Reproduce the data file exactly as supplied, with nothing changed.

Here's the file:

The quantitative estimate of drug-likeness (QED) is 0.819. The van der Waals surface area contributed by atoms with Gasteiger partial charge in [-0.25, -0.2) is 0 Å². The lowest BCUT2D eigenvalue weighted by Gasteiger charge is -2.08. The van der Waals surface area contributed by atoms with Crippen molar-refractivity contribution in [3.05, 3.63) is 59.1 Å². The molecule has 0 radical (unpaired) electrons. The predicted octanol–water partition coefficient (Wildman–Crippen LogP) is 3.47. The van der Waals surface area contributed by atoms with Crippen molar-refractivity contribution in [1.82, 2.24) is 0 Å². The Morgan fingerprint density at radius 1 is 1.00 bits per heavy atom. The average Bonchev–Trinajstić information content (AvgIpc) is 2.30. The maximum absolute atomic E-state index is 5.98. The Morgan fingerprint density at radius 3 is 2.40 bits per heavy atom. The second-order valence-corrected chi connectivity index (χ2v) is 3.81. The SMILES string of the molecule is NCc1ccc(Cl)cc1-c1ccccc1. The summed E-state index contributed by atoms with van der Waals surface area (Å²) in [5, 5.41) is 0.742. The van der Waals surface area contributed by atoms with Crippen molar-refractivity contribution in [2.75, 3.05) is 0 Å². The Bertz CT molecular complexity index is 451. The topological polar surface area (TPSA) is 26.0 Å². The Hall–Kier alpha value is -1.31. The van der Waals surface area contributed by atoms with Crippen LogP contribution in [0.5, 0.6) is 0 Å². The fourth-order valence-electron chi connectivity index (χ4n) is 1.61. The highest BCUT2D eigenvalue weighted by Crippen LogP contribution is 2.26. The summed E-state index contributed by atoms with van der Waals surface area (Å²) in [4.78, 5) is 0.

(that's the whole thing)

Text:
The quantitative estimate of drug-likeness (QED) is 0.819. The van der Waals surface area contributed by atoms with Gasteiger partial charge in [-0.25, -0.2) is 0 Å². The lowest BCUT2D eigenvalue weighted by Gasteiger charge is -2.08. The van der Waals surface area contributed by atoms with Crippen molar-refractivity contribution in [3.05, 3.63) is 59.1 Å². The molecule has 0 radical (unpaired) electrons. The predicted octanol–water partition coefficient (Wildman–Crippen LogP) is 3.47. The van der Waals surface area contributed by atoms with Crippen molar-refractivity contribution in [1.82, 2.24) is 0 Å². The Morgan fingerprint density at radius 1 is 1.00 bits per heavy atom. The average Bonchev–Trinajstić information content (AvgIpc) is 2.30. The maximum absolute atomic E-state index is 5.98. The Morgan fingerprint density at radius 3 is 2.40 bits per heavy atom. The second-order valence-corrected chi connectivity index (χ2v) is 3.81. The SMILES string of the molecule is NCc1ccc(Cl)cc1-c1ccccc1. The summed E-state index contributed by atoms with van der Waals surface area (Å²) in [5, 5.41) is 0.742. The van der Waals surface area contributed by atoms with Crippen molar-refractivity contribution in [2.75, 3.05) is 0 Å². The Bertz CT molecular complexity index is 451. The topological polar surface area (TPSA) is 26.0 Å². The Hall–Kier alpha value is -1.31. The van der Waals surface area contributed by atoms with Crippen LogP contribution in [0.5, 0.6) is 0 Å². The fourth-order valence-electron chi connectivity index (χ4n) is 1.61. The highest BCUT2D eigenvalue weighted by Crippen LogP contribution is 2.26. The summed E-state index contributed by atoms with van der Waals surface area (Å²) in [4.78, 5) is 0.